Photographer: Aamir Qureshi/AFP via Getty Images

Pakistan Calls Army Into Besieged Capital Days Before Bond Sale

  • Military deployment "preventive measure" after violent clash
  • Roadshows on for overseas bond sale to bridge widening deficit

Pakistan’s federal government called in the army to help police control deadly Islamist protests in the capital city, just days before the nation attempts to push through a crucial overseas bond sale.

Army Chief Qamar Javed Bajwa

Photographer: Aamir Qureshi/AFP via Getty Images

Authorities fear escalating violence and the military deployment is a "preventive measure" after two policemen were killed and several people injured in clashes Saturday, Interior Minister Ahsan Iqbal said by phone. The troops will be deployed in Islamabad and the adjacent city of Rawalpindi, which is where the army headquarters are based, he said.

Earlier on Saturday, army chief Qamar Javed Bajwa called Prime Minister Shahid Khaqan Abbasi on the phone and suggested handling the protest peacefully, army spokesman Major General Asif Ghafoor said on Twitter. The government also suspended the broadcast of all non-state television channels as protests spread to other cities including second biggest Lahore and the financial hub of Karachi.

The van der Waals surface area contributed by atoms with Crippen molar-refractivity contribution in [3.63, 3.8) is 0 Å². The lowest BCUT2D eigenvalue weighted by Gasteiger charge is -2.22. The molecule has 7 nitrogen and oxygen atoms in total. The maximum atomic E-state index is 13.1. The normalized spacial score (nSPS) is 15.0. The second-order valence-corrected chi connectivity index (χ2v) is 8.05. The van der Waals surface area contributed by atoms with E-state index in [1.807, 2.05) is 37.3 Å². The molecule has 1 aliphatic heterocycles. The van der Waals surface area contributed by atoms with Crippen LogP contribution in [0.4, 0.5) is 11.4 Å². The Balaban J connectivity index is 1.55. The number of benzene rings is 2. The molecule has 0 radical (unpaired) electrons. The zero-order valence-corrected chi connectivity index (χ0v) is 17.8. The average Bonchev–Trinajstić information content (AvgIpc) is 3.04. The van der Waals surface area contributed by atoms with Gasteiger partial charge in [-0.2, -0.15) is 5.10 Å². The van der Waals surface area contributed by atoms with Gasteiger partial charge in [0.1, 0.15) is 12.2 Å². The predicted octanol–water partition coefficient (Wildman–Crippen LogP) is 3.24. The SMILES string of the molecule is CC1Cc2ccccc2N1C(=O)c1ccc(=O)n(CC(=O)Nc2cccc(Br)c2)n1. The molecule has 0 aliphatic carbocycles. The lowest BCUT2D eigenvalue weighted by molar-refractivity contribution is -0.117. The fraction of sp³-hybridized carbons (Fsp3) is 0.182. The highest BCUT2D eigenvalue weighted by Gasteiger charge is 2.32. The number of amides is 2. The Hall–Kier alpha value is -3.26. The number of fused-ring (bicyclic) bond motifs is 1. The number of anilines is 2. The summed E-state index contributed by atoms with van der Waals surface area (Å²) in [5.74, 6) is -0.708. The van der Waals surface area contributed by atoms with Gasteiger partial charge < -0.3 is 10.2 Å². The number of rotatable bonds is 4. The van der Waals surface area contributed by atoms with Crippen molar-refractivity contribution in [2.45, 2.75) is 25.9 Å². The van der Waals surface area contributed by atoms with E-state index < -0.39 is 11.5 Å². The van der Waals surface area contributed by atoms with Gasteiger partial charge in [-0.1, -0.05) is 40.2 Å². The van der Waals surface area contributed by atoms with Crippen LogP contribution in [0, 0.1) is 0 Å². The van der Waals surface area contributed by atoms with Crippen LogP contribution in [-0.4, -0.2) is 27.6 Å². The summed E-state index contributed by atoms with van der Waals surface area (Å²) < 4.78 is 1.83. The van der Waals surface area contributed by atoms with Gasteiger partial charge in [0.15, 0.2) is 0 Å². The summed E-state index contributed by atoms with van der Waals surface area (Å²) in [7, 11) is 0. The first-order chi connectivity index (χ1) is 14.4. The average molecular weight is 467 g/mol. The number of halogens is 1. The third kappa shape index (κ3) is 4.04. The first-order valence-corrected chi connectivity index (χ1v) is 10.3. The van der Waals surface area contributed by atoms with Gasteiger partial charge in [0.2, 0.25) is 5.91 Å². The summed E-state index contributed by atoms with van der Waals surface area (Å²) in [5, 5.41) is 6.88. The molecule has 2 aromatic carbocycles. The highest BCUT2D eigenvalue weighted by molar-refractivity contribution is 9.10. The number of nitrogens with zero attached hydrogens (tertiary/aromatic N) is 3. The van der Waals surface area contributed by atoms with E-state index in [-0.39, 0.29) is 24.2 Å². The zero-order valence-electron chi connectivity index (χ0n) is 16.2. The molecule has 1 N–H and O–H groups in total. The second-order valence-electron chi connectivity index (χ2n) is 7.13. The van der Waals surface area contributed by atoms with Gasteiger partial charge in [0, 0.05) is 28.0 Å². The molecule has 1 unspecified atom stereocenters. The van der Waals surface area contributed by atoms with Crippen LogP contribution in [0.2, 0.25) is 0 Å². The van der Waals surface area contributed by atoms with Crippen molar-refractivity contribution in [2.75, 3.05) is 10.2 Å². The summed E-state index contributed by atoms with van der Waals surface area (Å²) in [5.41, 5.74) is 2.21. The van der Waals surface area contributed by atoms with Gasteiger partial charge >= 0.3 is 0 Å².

"We are aware of reports that the Pakistani government has taken action to block Twitter service, as well as other social media services, and that users are having difficulty using Twitter in Pakistan," Twitter’s public policy team wrote on its account at about 10:30 p.m. in Islamabad. "We are monitoring the situation and hope service will be fully restored soon."

Clerics and supporters of a little-known right-wing religious group -- Tehreek-e-Labaik -- have been blocking a main highway for more than two weeks, effectively besieging Islamabad. The group is demanding the resignation of Law Minister Zahid Hamid for making changes to an oath lawmakers have to take. Hamid tweaked a declaration that Muhammad is the last prophet of Islam -- a move seen to accommodate the persecuted minority Ahmadiyya Muslim sect, which believes in an additional prophet after Muhammad. Within days, the government withdrew the change in the oath, fearing a backlash by religious groups.

Tehreek-e-Labaik protester throws a tear gas shell back towards police.

Photographer: Aamir Qureshi/AFP via Getty Images

Police have failed to clear the protesters despite an order from the high court to end the protest. The Finance Ministry and central bank officials are currently holding roadshows to issue global bonds and sukuk in the coming week, to help bridge widening deficits and prop up declining dollar reserves.

— With assistance by Ismail Dilawar

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